Should bookstores have a Bill of Rights posted on their walls? After reading this blog about customers who use bookstores “as showrooms” for the titles they’ll later purchase online, I think it might be a good idea.
What items would you include on a Booksellers’ Bill of Rights?
NOTE: PJ Grath pointed out that the above link does not work. I can't get it to work either. Until I figure out the solution, you can access the article via this url: http://brucejquiller.wordpress.com/2011/03/01/newspapers-bookstores-and-bezos/
SMALL PERSONS. I PREFER THEM WITHOUT WINGS.
One of the most talked-about titles of this new publishing season is SMALL PERSONS WITH WINGS by Ellen Booream. It’s the story of Mellie Turpin who, as a young child, had a fairy friend named Fidius. (Correction: according to Fidius, “We are not fairies. We are Small Persons with Wings.”) After causing Mellie to become a grade school laughingstock, Fidius disappears -- not returning until the protagonist is thirteen years old and moves into an inherited inn and tavern overrun with fair -- er, Small Persons with Wings. The plot hinges on a hidden moonstone ring that has magical properties, a mannequin made up to be a nefarious realtor, and a grandfather imprisoned in a grandfather clock. While reading the book, I could already imagine the CGI special effects that will be employed in the inevitable movie -- the old man turning back and forth into a clock, Mellie transformed into a frog, the circle of Small Persons with Wings spinning through the air -- even as I found myself not caring much about the magic that moves the plot. I wasn’t interested in the history of the fairies or their plight. Take a look at this passage:
The Parvi’s first, true magic, the Magica Vera, gave us skills we needed to live, bu also it protected us from spells. We saw through all lies and illusion. This was our salvation when sorcerers were everywhere, so many centuries ago. In your year 453, the last of them helped us invent the Magica Artificia, but our native magic prevented us from seeing the beauties it created. We cast the Magica Vera out of ourselves, transferring it into the Gemmaluna so we would have it at need. But we rarely used the Gemma, and three hundred years later we were giving it to you, the Turpini
Now if you’re a fantasy fan, you’re going love all that convoluted magica stuff…but it nearly put me to sleep. On the other hand, I really enjoyed the more “human” side of this story -- the characterizations of plump, prickly Mellie and her offbeat parents, as well as the boy next door. The sarcastic first-person narration and the humorous, pitch-perfect dialogue are pretty great too. But add in the magic stuff, and the book becomes an uneven mix of reality and magic. Some readers may find it the perfect blend, but I suspect that true fantasy addicts will find the novel too grounded, while fans of realistic fiction will complain that the whole thing’s a little too twee.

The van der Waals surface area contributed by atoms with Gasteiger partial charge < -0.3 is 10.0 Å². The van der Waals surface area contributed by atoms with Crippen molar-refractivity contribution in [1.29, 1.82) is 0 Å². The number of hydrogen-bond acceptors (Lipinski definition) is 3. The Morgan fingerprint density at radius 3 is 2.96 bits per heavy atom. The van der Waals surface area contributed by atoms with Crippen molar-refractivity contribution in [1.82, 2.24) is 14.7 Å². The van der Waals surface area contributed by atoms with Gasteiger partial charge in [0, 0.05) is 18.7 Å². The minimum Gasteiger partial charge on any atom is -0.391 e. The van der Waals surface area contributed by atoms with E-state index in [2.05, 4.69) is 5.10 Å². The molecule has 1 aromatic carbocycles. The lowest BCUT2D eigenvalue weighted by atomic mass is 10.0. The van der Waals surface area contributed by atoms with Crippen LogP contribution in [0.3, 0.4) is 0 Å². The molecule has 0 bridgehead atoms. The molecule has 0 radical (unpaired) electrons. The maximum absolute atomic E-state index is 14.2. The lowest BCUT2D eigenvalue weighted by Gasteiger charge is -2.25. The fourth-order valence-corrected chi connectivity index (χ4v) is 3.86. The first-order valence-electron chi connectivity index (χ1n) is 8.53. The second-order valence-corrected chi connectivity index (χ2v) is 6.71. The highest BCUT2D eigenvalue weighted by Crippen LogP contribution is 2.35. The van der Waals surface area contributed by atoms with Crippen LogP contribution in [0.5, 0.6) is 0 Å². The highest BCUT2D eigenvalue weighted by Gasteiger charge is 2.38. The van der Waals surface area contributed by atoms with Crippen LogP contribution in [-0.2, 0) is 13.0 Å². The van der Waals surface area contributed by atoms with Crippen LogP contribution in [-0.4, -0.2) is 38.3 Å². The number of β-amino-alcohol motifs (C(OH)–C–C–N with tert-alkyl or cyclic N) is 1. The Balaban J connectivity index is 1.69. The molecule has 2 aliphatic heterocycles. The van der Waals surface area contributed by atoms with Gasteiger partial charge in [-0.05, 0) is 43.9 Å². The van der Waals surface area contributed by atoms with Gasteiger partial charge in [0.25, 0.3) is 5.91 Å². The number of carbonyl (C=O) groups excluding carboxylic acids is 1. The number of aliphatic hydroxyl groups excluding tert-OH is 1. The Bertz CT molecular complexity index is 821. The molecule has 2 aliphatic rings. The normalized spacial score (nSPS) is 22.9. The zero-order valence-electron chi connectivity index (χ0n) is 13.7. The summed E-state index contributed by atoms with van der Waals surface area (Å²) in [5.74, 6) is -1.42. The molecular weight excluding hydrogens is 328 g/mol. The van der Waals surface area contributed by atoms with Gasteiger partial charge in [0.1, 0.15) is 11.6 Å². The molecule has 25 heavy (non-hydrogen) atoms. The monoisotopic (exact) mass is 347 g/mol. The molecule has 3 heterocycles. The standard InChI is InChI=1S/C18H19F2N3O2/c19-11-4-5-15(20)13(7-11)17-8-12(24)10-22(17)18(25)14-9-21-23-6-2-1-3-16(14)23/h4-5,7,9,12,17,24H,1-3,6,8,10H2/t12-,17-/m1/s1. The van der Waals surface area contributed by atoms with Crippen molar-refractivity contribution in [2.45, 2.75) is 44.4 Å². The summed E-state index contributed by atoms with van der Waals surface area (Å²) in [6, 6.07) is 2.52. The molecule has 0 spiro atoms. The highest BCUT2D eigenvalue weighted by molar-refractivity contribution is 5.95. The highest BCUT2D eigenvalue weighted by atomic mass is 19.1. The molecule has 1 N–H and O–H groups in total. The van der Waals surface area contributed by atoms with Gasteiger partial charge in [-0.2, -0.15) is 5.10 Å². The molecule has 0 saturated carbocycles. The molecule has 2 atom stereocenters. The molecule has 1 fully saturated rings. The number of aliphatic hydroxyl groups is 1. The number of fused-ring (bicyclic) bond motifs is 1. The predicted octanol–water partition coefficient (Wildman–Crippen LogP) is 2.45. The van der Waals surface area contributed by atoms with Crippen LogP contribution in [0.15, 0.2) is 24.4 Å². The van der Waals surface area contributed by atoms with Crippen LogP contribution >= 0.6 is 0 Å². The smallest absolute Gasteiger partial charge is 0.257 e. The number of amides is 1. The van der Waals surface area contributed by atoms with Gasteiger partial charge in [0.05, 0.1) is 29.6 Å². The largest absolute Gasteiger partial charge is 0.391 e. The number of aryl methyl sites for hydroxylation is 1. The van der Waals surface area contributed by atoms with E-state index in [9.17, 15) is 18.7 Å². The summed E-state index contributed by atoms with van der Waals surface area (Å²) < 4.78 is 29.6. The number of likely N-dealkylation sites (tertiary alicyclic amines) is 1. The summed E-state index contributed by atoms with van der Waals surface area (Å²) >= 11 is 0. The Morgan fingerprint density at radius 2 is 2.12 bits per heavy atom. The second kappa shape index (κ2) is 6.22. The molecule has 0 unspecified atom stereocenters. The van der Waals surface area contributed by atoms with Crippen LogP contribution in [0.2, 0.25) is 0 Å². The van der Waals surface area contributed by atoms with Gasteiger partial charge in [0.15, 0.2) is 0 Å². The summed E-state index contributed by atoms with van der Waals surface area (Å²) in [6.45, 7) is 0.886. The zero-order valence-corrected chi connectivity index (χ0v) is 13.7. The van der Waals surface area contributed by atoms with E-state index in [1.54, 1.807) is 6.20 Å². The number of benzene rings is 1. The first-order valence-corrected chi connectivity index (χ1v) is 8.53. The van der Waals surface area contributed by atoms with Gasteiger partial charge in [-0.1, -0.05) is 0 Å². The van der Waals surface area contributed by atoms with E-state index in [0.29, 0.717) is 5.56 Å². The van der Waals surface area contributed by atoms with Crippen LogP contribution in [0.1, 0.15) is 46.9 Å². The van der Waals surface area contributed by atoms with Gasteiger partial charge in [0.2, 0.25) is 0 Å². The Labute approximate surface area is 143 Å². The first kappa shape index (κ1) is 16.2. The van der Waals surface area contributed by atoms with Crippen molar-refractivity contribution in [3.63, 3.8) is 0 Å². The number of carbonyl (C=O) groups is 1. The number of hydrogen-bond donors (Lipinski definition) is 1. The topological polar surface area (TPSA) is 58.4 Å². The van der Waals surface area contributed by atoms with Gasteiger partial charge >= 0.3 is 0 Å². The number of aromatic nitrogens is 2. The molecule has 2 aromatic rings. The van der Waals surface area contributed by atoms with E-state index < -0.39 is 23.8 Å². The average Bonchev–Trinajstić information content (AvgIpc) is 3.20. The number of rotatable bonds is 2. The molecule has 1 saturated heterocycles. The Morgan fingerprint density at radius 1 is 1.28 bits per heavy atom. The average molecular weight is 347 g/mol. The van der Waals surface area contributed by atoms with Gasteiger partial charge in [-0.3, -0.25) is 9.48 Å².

A TABLE FOR SMALL PERSONS
Here is the Table of Contents from SMALL PERSONS WITH WINGS.
Notice anything unusual?
While the title of each chapter is listed, there are no corresponding page numbers.
At first it struck me as odd but, the more I thought about, the more I realized it probably isn’t truly necessary to have a page number listed after each chapter. It may be just as easy for the reader to “flip through” the book to find the chapter, rather than go through page-by-page looking for the number.
I like tables of contents because I enjoy seeing the specific titles of chapters…but I seldom utilize them to find anything within a book. Do you?
“WHAT A GAL!
Last Sunday I blogged about Eleanor Cameron’s “Julia Redfern” books, a series of autobiographical novels that were written out of sequence. Since I only had one of these books -- A ROOM MADE OF WINDOWS -- in my collection, I decided I’d try to add the other volumes as inexpensive copies became available.
I then did an internet search and found a copy of JULIA AND THE HAND OF GOD, the second book in the series which wasn’t inexpensive because it was autographed and included a personal letter from the author tipped in.
I didn’t really have the money (story of my life) but I decided to buy the book anyway (the other story of my life), spending money I didn’t have on a book I couldn’t afford (the real story of my life) because I couldn’t resist reading the letter that came with the book.
The letter, written on December 3, 1959, was written by Eleanor Cameron to fellow children’s book writer Doris Gates.
The book arrived yesterday and it was absolutely fascinating to read the included letter. It made me wish I could read the entire correspondence between these two important writers.